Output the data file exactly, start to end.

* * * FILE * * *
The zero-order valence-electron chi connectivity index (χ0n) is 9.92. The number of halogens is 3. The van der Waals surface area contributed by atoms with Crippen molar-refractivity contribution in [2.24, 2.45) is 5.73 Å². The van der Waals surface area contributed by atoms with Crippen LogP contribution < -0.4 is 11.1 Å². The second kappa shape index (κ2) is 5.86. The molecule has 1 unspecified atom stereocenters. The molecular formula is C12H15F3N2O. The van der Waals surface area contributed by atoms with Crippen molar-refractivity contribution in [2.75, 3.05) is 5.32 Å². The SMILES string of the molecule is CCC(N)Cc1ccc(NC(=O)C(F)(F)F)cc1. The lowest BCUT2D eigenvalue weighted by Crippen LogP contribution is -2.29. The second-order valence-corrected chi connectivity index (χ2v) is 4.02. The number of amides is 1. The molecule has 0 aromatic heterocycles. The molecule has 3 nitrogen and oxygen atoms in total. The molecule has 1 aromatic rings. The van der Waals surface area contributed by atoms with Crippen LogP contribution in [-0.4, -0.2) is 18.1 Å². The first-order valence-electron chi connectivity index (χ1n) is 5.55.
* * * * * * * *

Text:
The zero-order valence-electron chi connectivity index (χ0n) is 9.92. The number of halogens is 3. The van der Waals surface area contributed by atoms with Crippen molar-refractivity contribution in [2.24, 2.45) is 5.73 Å². The van der Waals surface area contributed by atoms with Crippen LogP contribution < -0.4 is 11.1 Å². The second kappa shape index (κ2) is 5.86. The molecule has 1 unspecified atom stereocenters. The molecular formula is C12H15F3N2O. The van der Waals surface area contributed by atoms with Crippen molar-refractivity contribution in [2.75, 3.05) is 5.32 Å². The SMILES string of the molecule is CCC(N)Cc1ccc(NC(=O)C(F)(F)F)cc1. The lowest BCUT2D eigenvalue weighted by Crippen LogP contribution is -2.29. The second-order valence-corrected chi connectivity index (χ2v) is 4.02. The number of amides is 1. The molecule has 0 aromatic heterocycles. The molecule has 3 nitrogen and oxygen atoms in total. The molecule has 1 aromatic rings. The van der Waals surface area contributed by atoms with Crippen LogP contribution in [-0.4, -0.2) is 18.1 Å². The first-order valence-electron chi connectivity index (χ1n) is 5.55.